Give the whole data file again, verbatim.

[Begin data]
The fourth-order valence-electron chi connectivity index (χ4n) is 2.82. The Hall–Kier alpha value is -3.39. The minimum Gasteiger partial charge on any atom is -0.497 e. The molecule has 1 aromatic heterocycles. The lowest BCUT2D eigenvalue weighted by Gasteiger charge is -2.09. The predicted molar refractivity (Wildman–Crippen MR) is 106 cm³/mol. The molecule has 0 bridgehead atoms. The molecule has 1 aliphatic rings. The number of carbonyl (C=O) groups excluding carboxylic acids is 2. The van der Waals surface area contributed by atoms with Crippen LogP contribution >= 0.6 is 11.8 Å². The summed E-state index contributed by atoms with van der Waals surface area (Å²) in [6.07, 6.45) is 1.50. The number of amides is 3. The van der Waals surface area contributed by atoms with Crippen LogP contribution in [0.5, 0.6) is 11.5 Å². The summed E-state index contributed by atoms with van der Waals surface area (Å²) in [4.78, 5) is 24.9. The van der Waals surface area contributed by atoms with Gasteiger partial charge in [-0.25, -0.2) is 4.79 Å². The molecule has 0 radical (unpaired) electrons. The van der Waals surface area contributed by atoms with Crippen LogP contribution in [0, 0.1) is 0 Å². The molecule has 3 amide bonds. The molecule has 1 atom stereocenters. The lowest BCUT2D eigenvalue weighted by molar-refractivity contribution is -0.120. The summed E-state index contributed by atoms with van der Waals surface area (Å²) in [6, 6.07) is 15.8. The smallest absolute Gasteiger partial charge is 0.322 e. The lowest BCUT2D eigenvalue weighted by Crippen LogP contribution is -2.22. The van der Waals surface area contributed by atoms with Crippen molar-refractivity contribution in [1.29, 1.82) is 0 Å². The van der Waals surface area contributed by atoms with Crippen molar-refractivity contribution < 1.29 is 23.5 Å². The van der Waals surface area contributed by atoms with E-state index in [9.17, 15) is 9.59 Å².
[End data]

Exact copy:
The fourth-order valence-electron chi connectivity index (χ4n) is 2.82. The Hall–Kier alpha value is -3.39. The minimum Gasteiger partial charge on any atom is -0.497 e. The molecule has 1 aromatic heterocycles. The lowest BCUT2D eigenvalue weighted by Gasteiger charge is -2.09. The predicted molar refractivity (Wildman–Crippen MR) is 106 cm³/mol. The molecule has 0 bridgehead atoms. The molecule has 1 aliphatic rings. The number of carbonyl (C=O) groups excluding carboxylic acids is 2. The van der Waals surface area contributed by atoms with Crippen LogP contribution >= 0.6 is 11.8 Å². The summed E-state index contributed by atoms with van der Waals surface area (Å²) in [6.07, 6.45) is 1.50. The number of amides is 3. The van der Waals surface area contributed by atoms with Crippen LogP contribution in [0.5, 0.6) is 11.5 Å². The summed E-state index contributed by atoms with van der Waals surface area (Å²) in [4.78, 5) is 24.9. The van der Waals surface area contributed by atoms with Gasteiger partial charge in [-0.25, -0.2) is 4.79 Å². The molecule has 0 radical (unpaired) electrons. The van der Waals surface area contributed by atoms with Crippen LogP contribution in [0, 0.1) is 0 Å². The molecule has 3 amide bonds. The molecule has 1 atom stereocenters. The lowest BCUT2D eigenvalue weighted by molar-refractivity contribution is -0.120. The summed E-state index contributed by atoms with van der Waals surface area (Å²) in [6, 6.07) is 15.8. The smallest absolute Gasteiger partial charge is 0.322 e. The lowest BCUT2D eigenvalue weighted by Crippen LogP contribution is -2.22. The van der Waals surface area contributed by atoms with Crippen molar-refractivity contribution in [1.29, 1.82) is 0 Å². The van der Waals surface area contributed by atoms with Crippen molar-refractivity contribution < 1.29 is 23.5 Å². The van der Waals surface area contributed by atoms with E-state index in [9.17, 15) is 9.59 Å².